Equis ISSN 2398-2977

Eye: drug administration - systemic

Contributor(s): Dennis E Brooks, Graham Munroe

Overview

  • Systemic administration of drugs for eye conditions is compromised by the blood-ocular barriers (blood-aqueous and blood-retinal) and removal by active transport systems.
  • These barriers become compromised in inflammatory conditions due to leaking capillary endothelium and many agents, particularly antibiotics, can achieve high intra-ocular levels at certain dose rates.
  • Chloramphenicol and sulfa drugs penetrate these barriers adequately.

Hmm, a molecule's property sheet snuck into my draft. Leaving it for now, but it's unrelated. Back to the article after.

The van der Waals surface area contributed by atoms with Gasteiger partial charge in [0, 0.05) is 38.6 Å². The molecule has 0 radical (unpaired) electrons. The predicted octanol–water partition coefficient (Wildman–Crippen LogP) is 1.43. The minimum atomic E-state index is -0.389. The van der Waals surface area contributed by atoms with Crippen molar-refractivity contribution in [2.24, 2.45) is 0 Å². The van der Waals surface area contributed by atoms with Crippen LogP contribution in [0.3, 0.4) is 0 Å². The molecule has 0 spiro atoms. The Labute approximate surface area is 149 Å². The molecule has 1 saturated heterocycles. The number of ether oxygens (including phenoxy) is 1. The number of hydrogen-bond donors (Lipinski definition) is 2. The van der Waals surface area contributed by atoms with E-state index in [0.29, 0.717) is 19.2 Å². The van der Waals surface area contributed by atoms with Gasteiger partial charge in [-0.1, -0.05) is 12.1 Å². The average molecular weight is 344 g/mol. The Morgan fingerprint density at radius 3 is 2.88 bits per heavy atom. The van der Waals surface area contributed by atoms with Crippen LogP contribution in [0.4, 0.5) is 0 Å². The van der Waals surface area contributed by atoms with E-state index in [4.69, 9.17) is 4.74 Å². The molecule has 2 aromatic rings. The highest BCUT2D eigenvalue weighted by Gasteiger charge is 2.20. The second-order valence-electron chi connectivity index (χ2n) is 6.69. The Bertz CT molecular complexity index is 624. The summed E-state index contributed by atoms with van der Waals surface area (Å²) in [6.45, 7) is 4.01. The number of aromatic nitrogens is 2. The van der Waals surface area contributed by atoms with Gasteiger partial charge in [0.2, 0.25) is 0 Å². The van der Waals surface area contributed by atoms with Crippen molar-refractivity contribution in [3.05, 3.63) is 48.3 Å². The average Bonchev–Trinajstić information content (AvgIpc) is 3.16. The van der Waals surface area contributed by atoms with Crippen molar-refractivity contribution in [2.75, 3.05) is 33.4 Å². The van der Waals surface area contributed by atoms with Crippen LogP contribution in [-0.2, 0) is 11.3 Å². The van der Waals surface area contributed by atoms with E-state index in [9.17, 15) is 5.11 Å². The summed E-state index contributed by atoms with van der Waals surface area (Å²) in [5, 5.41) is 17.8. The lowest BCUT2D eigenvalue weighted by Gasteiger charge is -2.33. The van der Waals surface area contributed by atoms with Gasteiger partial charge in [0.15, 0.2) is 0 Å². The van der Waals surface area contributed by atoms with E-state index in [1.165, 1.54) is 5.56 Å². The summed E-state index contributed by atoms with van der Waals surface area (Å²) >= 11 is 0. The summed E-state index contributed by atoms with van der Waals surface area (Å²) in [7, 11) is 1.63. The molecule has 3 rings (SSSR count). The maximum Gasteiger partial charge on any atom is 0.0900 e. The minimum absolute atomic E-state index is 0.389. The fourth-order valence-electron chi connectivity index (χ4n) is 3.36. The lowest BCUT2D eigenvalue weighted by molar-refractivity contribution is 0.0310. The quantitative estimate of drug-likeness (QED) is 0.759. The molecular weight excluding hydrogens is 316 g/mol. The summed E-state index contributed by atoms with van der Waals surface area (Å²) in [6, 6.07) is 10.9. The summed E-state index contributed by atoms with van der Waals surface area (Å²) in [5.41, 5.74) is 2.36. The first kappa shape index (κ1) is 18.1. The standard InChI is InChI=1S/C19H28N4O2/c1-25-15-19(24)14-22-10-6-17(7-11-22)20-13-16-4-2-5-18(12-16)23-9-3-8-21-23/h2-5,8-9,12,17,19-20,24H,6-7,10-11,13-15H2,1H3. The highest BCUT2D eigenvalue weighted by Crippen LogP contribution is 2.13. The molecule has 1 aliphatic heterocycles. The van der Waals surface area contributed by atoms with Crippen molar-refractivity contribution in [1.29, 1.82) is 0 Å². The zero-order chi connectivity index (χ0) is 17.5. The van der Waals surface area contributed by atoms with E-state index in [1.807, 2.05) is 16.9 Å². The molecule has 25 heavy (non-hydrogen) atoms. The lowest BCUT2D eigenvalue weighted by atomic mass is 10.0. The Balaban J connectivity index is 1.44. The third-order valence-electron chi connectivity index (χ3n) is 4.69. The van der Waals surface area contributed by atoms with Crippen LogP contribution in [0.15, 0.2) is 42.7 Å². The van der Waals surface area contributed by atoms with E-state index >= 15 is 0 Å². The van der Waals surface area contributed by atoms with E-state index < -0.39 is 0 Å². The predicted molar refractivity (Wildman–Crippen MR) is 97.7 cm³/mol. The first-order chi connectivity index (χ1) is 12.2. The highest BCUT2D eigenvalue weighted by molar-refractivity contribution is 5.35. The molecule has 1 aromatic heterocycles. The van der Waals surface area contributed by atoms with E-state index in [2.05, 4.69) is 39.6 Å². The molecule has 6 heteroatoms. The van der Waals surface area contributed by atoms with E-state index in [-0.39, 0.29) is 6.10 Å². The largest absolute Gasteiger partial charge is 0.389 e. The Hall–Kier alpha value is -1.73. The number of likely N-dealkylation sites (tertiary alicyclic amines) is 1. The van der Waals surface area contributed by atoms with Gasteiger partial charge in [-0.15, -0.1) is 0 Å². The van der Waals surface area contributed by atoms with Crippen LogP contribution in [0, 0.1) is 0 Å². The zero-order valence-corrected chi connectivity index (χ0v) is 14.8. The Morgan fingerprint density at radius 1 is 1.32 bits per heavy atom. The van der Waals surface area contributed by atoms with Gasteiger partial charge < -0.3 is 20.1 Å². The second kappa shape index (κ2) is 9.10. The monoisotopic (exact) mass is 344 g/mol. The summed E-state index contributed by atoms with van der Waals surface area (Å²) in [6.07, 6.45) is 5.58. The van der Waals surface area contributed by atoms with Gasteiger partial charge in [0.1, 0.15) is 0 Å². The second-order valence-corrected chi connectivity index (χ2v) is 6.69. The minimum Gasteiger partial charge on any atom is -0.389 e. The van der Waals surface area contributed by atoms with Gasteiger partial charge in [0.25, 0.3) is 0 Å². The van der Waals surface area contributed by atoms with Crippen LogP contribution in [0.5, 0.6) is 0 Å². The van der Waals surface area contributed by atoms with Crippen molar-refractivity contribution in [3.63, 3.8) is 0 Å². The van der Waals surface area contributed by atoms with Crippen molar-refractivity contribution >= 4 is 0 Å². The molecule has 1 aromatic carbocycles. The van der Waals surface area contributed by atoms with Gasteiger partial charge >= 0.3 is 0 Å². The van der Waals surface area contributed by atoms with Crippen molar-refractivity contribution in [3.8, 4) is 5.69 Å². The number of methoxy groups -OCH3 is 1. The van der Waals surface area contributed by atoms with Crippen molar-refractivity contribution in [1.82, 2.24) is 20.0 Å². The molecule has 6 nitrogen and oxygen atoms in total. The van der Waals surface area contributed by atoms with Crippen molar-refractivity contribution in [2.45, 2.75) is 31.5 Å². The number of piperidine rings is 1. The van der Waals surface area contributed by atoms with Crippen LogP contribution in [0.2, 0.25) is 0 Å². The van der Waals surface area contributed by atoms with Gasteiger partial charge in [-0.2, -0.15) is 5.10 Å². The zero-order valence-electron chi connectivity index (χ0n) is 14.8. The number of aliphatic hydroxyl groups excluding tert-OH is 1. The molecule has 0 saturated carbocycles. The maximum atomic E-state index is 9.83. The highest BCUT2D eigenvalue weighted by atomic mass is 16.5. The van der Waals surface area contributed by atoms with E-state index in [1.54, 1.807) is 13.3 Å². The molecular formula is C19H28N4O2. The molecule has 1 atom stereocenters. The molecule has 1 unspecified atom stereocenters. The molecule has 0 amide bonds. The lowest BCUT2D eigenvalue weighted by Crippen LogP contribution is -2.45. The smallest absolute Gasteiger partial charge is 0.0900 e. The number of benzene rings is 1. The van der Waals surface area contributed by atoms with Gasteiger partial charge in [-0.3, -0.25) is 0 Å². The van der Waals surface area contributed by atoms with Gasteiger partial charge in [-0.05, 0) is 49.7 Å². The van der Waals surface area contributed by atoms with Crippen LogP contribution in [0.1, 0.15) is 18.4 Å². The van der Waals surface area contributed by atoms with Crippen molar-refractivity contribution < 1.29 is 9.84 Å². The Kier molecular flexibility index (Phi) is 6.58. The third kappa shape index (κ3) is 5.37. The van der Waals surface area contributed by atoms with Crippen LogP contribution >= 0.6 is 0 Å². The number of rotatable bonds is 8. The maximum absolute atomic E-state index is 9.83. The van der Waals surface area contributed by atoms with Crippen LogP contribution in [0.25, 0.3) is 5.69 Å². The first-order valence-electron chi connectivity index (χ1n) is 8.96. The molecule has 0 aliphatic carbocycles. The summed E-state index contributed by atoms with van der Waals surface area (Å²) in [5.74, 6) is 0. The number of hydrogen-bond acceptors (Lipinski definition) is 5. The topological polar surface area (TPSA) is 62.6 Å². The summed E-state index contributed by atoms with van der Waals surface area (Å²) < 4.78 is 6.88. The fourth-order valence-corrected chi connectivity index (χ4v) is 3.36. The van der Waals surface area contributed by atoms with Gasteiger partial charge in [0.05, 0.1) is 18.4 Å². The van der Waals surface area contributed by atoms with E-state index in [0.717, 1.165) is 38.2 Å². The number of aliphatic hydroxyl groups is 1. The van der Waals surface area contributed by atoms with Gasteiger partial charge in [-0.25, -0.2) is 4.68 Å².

• Intravenous administration is the preferred route, leading to high plasma peak levels and high intra-ocular levels subsequently.
  • Unfortunately, the high systemic doses required to reach adequate intraocular levels may increase the risk of systemic side-effects.
  • Systemic medication is useful:
  • As a pre- and post-operative measure in intra-ocular surgery.
  • For the treatment of:
  • Acute bacterial uveitis   Uveitis: bacterial  .
  • Posterior segment infections.
  • Eyelid and orbital diseases (high vascularity).
  • Deep corneal problems .
  • Nasolacrimal disease.

Further Reading

Publications

Refereed papers

Other sources of information

  • Brooks D E (1999) Equine Ophthalmology. In: Veterinary Opthalmology.Ed: Gelatt K N. 3rd edn pp 1053-1116.


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